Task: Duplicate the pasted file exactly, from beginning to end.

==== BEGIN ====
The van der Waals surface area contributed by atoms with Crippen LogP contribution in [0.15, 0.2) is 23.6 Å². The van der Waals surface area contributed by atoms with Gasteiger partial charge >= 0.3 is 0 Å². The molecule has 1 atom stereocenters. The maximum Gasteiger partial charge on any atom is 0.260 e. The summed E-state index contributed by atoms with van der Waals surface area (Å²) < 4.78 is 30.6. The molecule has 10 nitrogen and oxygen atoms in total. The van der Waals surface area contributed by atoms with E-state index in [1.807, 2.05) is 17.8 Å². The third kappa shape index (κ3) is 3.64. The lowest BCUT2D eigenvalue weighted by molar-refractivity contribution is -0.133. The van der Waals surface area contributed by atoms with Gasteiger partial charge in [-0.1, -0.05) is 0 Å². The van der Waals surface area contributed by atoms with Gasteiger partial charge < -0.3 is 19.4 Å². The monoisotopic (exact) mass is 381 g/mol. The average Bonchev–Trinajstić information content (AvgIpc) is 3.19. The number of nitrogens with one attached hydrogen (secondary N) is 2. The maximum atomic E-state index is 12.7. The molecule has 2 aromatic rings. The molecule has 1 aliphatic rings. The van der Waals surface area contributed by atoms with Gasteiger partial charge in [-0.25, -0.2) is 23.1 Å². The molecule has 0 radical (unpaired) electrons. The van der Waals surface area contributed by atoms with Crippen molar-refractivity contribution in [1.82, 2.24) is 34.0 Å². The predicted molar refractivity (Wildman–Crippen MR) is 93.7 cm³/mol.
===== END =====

The van der Waals surface area contributed by atoms with Crippen LogP contribution in [0.15, 0.2) is 23.6 Å². The van der Waals surface area contributed by atoms with Gasteiger partial charge >= 0.3 is 0 Å². The molecule has 1 atom stereocenters. The maximum Gasteiger partial charge on any atom is 0.260 e. The summed E-state index contributed by atoms with van der Waals surface area (Å²) < 4.78 is 30.6. The molecule has 10 nitrogen and oxygen atoms in total. The van der Waals surface area contributed by atoms with E-state index in [1.807, 2.05) is 17.8 Å². The third kappa shape index (κ3) is 3.64. The lowest BCUT2D eigenvalue weighted by molar-refractivity contribution is -0.133. The van der Waals surface area contributed by atoms with Gasteiger partial charge in [-0.1, -0.05) is 0 Å². The van der Waals surface area contributed by atoms with Gasteiger partial charge < -0.3 is 19.4 Å². The monoisotopic (exact) mass is 381 g/mol. The average Bonchev–Trinajstić information content (AvgIpc) is 3.19. The number of nitrogens with one attached hydrogen (secondary N) is 2. The maximum atomic E-state index is 12.7. The molecule has 2 aromatic rings. The molecule has 1 aliphatic rings. The van der Waals surface area contributed by atoms with Gasteiger partial charge in [-0.25, -0.2) is 23.1 Å². The molecule has 0 radical (unpaired) electrons. The van der Waals surface area contributed by atoms with Crippen molar-refractivity contribution in [1.82, 2.24) is 34.0 Å². The predicted molar refractivity (Wildman–Crippen MR) is 93.7 cm³/mol.